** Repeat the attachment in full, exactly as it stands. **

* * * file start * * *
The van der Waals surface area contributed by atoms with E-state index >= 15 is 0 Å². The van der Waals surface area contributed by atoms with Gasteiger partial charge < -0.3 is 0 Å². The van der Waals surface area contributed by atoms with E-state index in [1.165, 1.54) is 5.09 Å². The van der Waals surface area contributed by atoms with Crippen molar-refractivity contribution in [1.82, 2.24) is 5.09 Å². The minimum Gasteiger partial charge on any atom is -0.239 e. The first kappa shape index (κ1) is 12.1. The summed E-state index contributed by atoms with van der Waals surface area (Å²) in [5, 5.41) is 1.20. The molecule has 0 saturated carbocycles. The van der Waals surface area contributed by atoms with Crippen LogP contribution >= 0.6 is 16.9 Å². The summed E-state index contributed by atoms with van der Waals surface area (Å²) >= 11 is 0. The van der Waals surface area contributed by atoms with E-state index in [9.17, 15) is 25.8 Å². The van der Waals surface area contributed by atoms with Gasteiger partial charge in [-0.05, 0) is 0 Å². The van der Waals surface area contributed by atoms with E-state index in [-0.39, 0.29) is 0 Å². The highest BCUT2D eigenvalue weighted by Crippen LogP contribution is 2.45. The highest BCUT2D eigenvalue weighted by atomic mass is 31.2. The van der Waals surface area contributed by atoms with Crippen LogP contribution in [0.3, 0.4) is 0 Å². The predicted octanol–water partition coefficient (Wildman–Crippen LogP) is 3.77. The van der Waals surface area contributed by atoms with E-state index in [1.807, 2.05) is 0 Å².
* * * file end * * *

The van der Waals surface area contributed by atoms with E-state index >= 15 is 0 Å². The van der Waals surface area contributed by atoms with Gasteiger partial charge < -0.3 is 0 Å². The van der Waals surface area contributed by atoms with E-state index in [1.165, 1.54) is 5.09 Å². The van der Waals surface area contributed by atoms with Crippen molar-refractivity contribution in [1.82, 2.24) is 5.09 Å². The minimum Gasteiger partial charge on any atom is -0.239 e. The first kappa shape index (κ1) is 12.1. The summed E-state index contributed by atoms with van der Waals surface area (Å²) in [5, 5.41) is 1.20. The molecule has 0 saturated carbocycles. The van der Waals surface area contributed by atoms with Crippen LogP contribution >= 0.6 is 16.9 Å². The summed E-state index contributed by atoms with van der Waals surface area (Å²) >= 11 is 0. The van der Waals surface area contributed by atoms with E-state index in [9.17, 15) is 25.8 Å². The van der Waals surface area contributed by atoms with Gasteiger partial charge in [-0.05, 0) is 0 Å². The van der Waals surface area contributed by atoms with E-state index in [-0.39, 0.29) is 0 Å². The highest BCUT2D eigenvalue weighted by Crippen LogP contribution is 2.45. The highest BCUT2D eigenvalue weighted by atomic mass is 31.2. The van der Waals surface area contributed by atoms with Crippen LogP contribution in [0.3, 0.4) is 0 Å². The predicted octanol–water partition coefficient (Wildman–Crippen LogP) is 3.77. The van der Waals surface area contributed by atoms with E-state index in [1.807, 2.05) is 0 Å².